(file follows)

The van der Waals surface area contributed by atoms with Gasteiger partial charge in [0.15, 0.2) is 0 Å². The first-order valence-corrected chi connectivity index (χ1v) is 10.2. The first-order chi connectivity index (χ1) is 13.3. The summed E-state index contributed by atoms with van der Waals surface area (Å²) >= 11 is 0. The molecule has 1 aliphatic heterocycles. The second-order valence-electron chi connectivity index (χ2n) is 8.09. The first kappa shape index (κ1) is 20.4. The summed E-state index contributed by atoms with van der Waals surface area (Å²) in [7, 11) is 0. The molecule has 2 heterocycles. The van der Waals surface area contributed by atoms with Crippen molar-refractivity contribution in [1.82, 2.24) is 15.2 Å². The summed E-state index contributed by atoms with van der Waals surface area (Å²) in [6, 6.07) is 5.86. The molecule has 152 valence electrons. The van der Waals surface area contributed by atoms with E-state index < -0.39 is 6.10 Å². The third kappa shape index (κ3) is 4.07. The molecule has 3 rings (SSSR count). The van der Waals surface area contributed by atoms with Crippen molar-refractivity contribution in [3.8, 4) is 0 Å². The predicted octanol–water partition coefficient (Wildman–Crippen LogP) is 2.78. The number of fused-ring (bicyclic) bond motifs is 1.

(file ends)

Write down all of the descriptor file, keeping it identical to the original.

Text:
The van der Waals surface area contributed by atoms with Gasteiger partial charge in [0.15, 0.2) is 0 Å². The first-order valence-corrected chi connectivity index (χ1v) is 10.2. The first-order chi connectivity index (χ1) is 13.3. The summed E-state index contributed by atoms with van der Waals surface area (Å²) >= 11 is 0. The molecule has 1 aliphatic heterocycles. The second-order valence-electron chi connectivity index (χ2n) is 8.09. The first kappa shape index (κ1) is 20.4. The summed E-state index contributed by atoms with van der Waals surface area (Å²) in [7, 11) is 0. The molecule has 2 heterocycles. The van der Waals surface area contributed by atoms with Crippen molar-refractivity contribution in [1.82, 2.24) is 15.2 Å². The summed E-state index contributed by atoms with van der Waals surface area (Å²) in [6, 6.07) is 5.86. The molecule has 152 valence electrons. The van der Waals surface area contributed by atoms with E-state index < -0.39 is 6.10 Å². The third kappa shape index (κ3) is 4.07. The molecule has 3 rings (SSSR count). The van der Waals surface area contributed by atoms with Crippen molar-refractivity contribution in [3.8, 4) is 0 Å². The predicted octanol–water partition coefficient (Wildman–Crippen LogP) is 2.78. The number of fused-ring (bicyclic) bond motifs is 1.